We used numerical simulations to obtain the discretized state transition graphs corresponding to the hybrid and Hill-type models. We obtained trajectories of a system by using the fourth-order Runge-Kutta algorithm starting from the initial states that are vertices of the unit cube. The integration was done from t = 0 to t = 50 with Δt = 0.01 time steps. For each state, a total of 10,000 threshold parameters were sampled uniformly randomly from the (0,1) interval. An edge in the discretized state transition graph was drawn from one state to another if parameter values were found for which the transition was possible. We note, however, that transitions occurring on a parameter set of measure zero in the space of all possible trajectories are negligible and can be removed from the state transition graph . An example is the case when the transition happens only if the variables simultaneously reach their thresholds. In addition, we discarded the transitions that happened for less than 5 % of the threshold parameters. For simplicity, the α i parameters in Eqs. (2) and (5) were considered to equal one, and all the Hill coefficients were fixed at n i = 4. This choice was made based on the distribution of reported Hill coefficients, ranging from close to one to ten or more, with a mean of 3.2 . Additionally, in a model of the Kai ABC oscillator in the cyanobacterial circadian clock, a Hill coefficient of 4 reproduced known experimental results the best . The numerical simulations in this study were performed in Python. The phase plane analysis was done using the R package PhaseR.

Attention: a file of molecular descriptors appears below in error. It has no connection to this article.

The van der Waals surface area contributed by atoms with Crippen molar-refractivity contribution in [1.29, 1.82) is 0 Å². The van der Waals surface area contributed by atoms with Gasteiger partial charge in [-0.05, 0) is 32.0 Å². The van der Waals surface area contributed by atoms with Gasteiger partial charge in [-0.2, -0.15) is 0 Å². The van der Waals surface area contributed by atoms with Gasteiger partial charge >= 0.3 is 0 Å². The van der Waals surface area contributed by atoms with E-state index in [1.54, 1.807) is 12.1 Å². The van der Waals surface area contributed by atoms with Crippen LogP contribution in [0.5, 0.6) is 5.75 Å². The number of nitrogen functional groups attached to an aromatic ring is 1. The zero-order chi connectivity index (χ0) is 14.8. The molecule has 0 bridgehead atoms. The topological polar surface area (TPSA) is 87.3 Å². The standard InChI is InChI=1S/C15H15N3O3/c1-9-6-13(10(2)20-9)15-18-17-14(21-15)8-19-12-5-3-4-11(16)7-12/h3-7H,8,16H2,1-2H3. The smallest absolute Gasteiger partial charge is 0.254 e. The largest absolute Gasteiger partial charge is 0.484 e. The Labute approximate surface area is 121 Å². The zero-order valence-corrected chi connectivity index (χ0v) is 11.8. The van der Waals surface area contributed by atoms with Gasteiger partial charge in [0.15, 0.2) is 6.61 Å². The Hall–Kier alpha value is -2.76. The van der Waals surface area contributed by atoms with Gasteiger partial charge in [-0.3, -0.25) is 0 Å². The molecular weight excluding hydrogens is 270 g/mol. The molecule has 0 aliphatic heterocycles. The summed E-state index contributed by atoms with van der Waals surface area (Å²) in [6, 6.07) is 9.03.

Transcriptional regulatory networks contain a small set of recurring regulation patterns referred to as network motifs, which are observed much more often than would be expected in random networks [45, 46]. These network motifs were detected in diverse organisms from Escherichia coli and yeast to plants and humans [46–49]. Here, we considered three network motifs observed in real or synthetic biological networks, namely a mutual inhibitory loop that leads to overall positive feedback, a negative feedback loop, and an XNOR gate. We also considered a simplified sub-network of the T cell large granular lymphocyte leukemia (T-LGL) signaling network obtained from .
Mutual inhibitory loop